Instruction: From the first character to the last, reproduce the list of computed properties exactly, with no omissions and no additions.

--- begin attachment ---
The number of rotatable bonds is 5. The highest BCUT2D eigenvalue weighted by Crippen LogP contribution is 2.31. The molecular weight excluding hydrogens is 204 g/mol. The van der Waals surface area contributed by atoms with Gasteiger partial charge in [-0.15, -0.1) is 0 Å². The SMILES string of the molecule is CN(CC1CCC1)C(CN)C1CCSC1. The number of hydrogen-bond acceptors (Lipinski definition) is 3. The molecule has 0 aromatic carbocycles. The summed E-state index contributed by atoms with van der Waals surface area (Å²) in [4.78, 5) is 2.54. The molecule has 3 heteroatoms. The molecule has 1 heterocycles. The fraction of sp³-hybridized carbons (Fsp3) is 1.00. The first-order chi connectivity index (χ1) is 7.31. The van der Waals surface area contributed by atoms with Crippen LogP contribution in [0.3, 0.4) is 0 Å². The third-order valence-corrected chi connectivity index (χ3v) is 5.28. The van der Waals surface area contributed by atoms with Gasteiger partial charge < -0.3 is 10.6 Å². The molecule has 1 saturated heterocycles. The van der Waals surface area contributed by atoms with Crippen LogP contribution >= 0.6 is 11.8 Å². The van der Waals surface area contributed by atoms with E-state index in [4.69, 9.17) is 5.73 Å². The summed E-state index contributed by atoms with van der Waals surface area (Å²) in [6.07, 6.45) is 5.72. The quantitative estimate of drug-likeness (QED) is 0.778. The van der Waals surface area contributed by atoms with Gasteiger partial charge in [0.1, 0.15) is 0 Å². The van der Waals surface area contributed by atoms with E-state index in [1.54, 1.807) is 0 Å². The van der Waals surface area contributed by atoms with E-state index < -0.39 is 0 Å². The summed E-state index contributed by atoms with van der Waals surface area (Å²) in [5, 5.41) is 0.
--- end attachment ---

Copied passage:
The number of rotatable bonds is 5. The highest BCUT2D eigenvalue weighted by Crippen LogP contribution is 2.31. The molecular weight excluding hydrogens is 204 g/mol. The van der Waals surface area contributed by atoms with Gasteiger partial charge in [-0.15, -0.1) is 0 Å². The SMILES string of the molecule is CN(CC1CCC1)C(CN)C1CCSC1. The number of hydrogen-bond acceptors (Lipinski definition) is 3. The molecule has 0 aromatic carbocycles. The summed E-state index contributed by atoms with van der Waals surface area (Å²) in [4.78, 5) is 2.54. The molecule has 3 heteroatoms. The molecule has 1 heterocycles. The fraction of sp³-hybridized carbons (Fsp3) is 1.00. The first-order chi connectivity index (χ1) is 7.31. The van der Waals surface area contributed by atoms with Crippen LogP contribution in [0.3, 0.4) is 0 Å². The third-order valence-corrected chi connectivity index (χ3v) is 5.28. The van der Waals surface area contributed by atoms with Gasteiger partial charge < -0.3 is 10.6 Å². The molecule has 1 saturated heterocycles. The van der Waals surface area contributed by atoms with Crippen LogP contribution >= 0.6 is 11.8 Å². The van der Waals surface area contributed by atoms with E-state index in [4.69, 9.17) is 5.73 Å². The summed E-state index contributed by atoms with van der Waals surface area (Å²) in [6.07, 6.45) is 5.72. The quantitative estimate of drug-likeness (QED) is 0.778. The van der Waals surface area contributed by atoms with Gasteiger partial charge in [0.1, 0.15) is 0 Å². The van der Waals surface area contributed by atoms with E-state index in [1.54, 1.807) is 0 Å². The van der Waals surface area contributed by atoms with E-state index < -0.39 is 0 Å². The summed E-state index contributed by atoms with van der Waals surface area (Å²) in [5, 5.41) is 0.